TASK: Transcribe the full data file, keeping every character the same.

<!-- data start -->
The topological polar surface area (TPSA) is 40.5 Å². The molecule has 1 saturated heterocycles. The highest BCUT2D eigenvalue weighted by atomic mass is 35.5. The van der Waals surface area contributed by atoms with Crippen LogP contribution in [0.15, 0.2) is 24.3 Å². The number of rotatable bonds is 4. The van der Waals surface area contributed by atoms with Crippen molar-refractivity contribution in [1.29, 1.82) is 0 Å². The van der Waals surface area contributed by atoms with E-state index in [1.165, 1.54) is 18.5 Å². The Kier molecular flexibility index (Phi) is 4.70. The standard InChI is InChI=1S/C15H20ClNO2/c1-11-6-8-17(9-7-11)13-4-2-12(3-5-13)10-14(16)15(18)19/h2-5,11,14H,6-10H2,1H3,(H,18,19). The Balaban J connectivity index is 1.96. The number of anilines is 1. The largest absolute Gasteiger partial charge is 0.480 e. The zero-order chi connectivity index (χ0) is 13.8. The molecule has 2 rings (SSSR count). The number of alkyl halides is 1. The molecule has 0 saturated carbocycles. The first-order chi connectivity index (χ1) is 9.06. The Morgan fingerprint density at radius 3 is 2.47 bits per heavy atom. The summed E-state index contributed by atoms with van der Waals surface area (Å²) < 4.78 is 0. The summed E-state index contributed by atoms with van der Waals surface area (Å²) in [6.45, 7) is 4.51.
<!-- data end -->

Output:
The topological polar surface area (TPSA) is 40.5 Å². The molecule has 1 saturated heterocycles. The highest BCUT2D eigenvalue weighted by atomic mass is 35.5. The van der Waals surface area contributed by atoms with Crippen LogP contribution in [0.15, 0.2) is 24.3 Å². The number of rotatable bonds is 4. The van der Waals surface area contributed by atoms with Crippen molar-refractivity contribution in [1.29, 1.82) is 0 Å². The van der Waals surface area contributed by atoms with E-state index in [1.165, 1.54) is 18.5 Å². The Kier molecular flexibility index (Phi) is 4.70. The standard InChI is InChI=1S/C15H20ClNO2/c1-11-6-8-17(9-7-11)13-4-2-12(3-5-13)10-14(16)15(18)19/h2-5,11,14H,6-10H2,1H3,(H,18,19). The Balaban J connectivity index is 1.96. The number of anilines is 1. The largest absolute Gasteiger partial charge is 0.480 e. The zero-order chi connectivity index (χ0) is 13.8. The molecule has 2 rings (SSSR count). The number of alkyl halides is 1. The molecule has 0 saturated carbocycles. The first-order chi connectivity index (χ1) is 9.06. The Morgan fingerprint density at radius 3 is 2.47 bits per heavy atom. The summed E-state index contributed by atoms with van der Waals surface area (Å²) < 4.78 is 0. The summed E-state index contributed by atoms with van der Waals surface area (Å²) in [6.45, 7) is 4.51.